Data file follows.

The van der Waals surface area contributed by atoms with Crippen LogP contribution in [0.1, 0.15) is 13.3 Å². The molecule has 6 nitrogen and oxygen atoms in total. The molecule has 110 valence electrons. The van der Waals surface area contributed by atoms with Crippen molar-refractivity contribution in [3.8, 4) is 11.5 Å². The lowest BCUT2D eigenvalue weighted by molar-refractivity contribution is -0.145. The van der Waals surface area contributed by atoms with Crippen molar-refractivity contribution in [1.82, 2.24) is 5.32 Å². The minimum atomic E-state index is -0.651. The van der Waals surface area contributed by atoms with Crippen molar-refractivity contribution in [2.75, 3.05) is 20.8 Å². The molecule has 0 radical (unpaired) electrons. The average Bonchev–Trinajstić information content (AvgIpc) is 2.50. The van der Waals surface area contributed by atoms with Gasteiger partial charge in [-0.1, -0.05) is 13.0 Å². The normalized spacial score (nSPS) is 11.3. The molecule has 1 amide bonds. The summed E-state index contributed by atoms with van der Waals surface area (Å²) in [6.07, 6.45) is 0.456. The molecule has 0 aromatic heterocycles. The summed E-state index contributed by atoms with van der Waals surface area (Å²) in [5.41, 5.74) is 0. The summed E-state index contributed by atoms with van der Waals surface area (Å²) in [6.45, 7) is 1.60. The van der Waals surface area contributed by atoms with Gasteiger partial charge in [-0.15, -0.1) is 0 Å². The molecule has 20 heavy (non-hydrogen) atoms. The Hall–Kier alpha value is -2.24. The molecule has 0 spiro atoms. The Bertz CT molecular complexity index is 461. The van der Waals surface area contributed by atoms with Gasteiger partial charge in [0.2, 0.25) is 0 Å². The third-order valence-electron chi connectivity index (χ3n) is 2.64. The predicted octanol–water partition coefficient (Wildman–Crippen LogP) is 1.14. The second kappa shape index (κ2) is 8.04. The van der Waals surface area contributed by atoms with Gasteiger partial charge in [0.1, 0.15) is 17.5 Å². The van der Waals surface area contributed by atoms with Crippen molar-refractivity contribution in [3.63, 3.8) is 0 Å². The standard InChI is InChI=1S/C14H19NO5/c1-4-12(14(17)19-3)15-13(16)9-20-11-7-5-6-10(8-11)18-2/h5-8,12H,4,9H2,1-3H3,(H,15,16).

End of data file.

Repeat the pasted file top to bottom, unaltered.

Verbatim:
The van der Waals surface area contributed by atoms with Crippen LogP contribution in [0.1, 0.15) is 13.3 Å². The molecule has 6 nitrogen and oxygen atoms in total. The molecule has 110 valence electrons. The van der Waals surface area contributed by atoms with Crippen molar-refractivity contribution in [3.8, 4) is 11.5 Å². The lowest BCUT2D eigenvalue weighted by molar-refractivity contribution is -0.145. The van der Waals surface area contributed by atoms with Crippen molar-refractivity contribution in [1.82, 2.24) is 5.32 Å². The minimum atomic E-state index is -0.651. The van der Waals surface area contributed by atoms with Crippen molar-refractivity contribution in [2.75, 3.05) is 20.8 Å². The molecule has 0 radical (unpaired) electrons. The average Bonchev–Trinajstić information content (AvgIpc) is 2.50. The van der Waals surface area contributed by atoms with Gasteiger partial charge in [-0.1, -0.05) is 13.0 Å². The normalized spacial score (nSPS) is 11.3. The molecule has 1 amide bonds. The summed E-state index contributed by atoms with van der Waals surface area (Å²) in [6.07, 6.45) is 0.456. The molecule has 0 aromatic heterocycles. The summed E-state index contributed by atoms with van der Waals surface area (Å²) in [5.41, 5.74) is 0. The summed E-state index contributed by atoms with van der Waals surface area (Å²) in [6.45, 7) is 1.60. The van der Waals surface area contributed by atoms with Gasteiger partial charge in [-0.15, -0.1) is 0 Å². The molecule has 20 heavy (non-hydrogen) atoms. The Hall–Kier alpha value is -2.24. The molecule has 0 spiro atoms. The Bertz CT molecular complexity index is 461. The van der Waals surface area contributed by atoms with Gasteiger partial charge in [0.2, 0.25) is 0 Å². The third-order valence-electron chi connectivity index (χ3n) is 2.64. The predicted octanol–water partition coefficient (Wildman–Crippen LogP) is 1.14. The second kappa shape index (κ2) is 8.04. The van der Waals surface area contributed by atoms with Gasteiger partial charge in [0.1, 0.15) is 17.5 Å². The van der Waals surface area contributed by atoms with Crippen molar-refractivity contribution in [3.63, 3.8) is 0 Å². The standard InChI is InChI=1S/C14H19NO5/c1-4-12(14(17)19-3)15-13(16)9-20-11-7-5-6-10(8-11)18-2/h5-8,12H,4,9H2,1-3H3,(H,15,16).